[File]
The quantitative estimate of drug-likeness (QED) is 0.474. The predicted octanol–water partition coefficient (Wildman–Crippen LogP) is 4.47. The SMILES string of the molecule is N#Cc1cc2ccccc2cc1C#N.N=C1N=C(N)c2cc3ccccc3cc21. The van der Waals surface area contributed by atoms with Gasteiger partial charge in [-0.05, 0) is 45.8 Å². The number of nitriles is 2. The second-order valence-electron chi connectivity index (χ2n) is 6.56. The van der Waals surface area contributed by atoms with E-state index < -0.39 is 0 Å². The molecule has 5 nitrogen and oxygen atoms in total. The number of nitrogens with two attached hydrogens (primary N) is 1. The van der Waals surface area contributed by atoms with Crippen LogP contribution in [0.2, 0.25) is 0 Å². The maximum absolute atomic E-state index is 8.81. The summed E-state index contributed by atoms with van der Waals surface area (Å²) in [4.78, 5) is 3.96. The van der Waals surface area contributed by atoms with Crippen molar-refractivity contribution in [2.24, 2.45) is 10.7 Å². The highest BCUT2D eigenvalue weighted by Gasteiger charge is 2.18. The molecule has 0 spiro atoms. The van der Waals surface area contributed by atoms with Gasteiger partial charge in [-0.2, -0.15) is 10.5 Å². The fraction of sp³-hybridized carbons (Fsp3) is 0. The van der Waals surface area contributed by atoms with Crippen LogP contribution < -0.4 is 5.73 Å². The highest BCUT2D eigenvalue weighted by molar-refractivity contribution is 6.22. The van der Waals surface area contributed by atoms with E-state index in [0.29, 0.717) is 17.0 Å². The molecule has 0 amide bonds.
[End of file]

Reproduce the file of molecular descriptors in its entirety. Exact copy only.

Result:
The quantitative estimate of drug-likeness (QED) is 0.474. The predicted octanol–water partition coefficient (Wildman–Crippen LogP) is 4.47. The SMILES string of the molecule is N#Cc1cc2ccccc2cc1C#N.N=C1N=C(N)c2cc3ccccc3cc21. The van der Waals surface area contributed by atoms with Gasteiger partial charge in [-0.05, 0) is 45.8 Å². The number of nitriles is 2. The second-order valence-electron chi connectivity index (χ2n) is 6.56. The van der Waals surface area contributed by atoms with E-state index < -0.39 is 0 Å². The molecule has 5 nitrogen and oxygen atoms in total. The number of nitrogens with two attached hydrogens (primary N) is 1. The van der Waals surface area contributed by atoms with Crippen LogP contribution in [0.2, 0.25) is 0 Å². The maximum absolute atomic E-state index is 8.81. The summed E-state index contributed by atoms with van der Waals surface area (Å²) in [4.78, 5) is 3.96. The van der Waals surface area contributed by atoms with Crippen molar-refractivity contribution in [2.24, 2.45) is 10.7 Å². The highest BCUT2D eigenvalue weighted by Gasteiger charge is 2.18. The molecule has 0 spiro atoms. The van der Waals surface area contributed by atoms with Gasteiger partial charge in [-0.2, -0.15) is 10.5 Å². The fraction of sp³-hybridized carbons (Fsp3) is 0. The van der Waals surface area contributed by atoms with Crippen LogP contribution < -0.4 is 5.73 Å². The highest BCUT2D eigenvalue weighted by molar-refractivity contribution is 6.22. The van der Waals surface area contributed by atoms with E-state index in [0.29, 0.717) is 17.0 Å². The molecule has 0 amide bonds.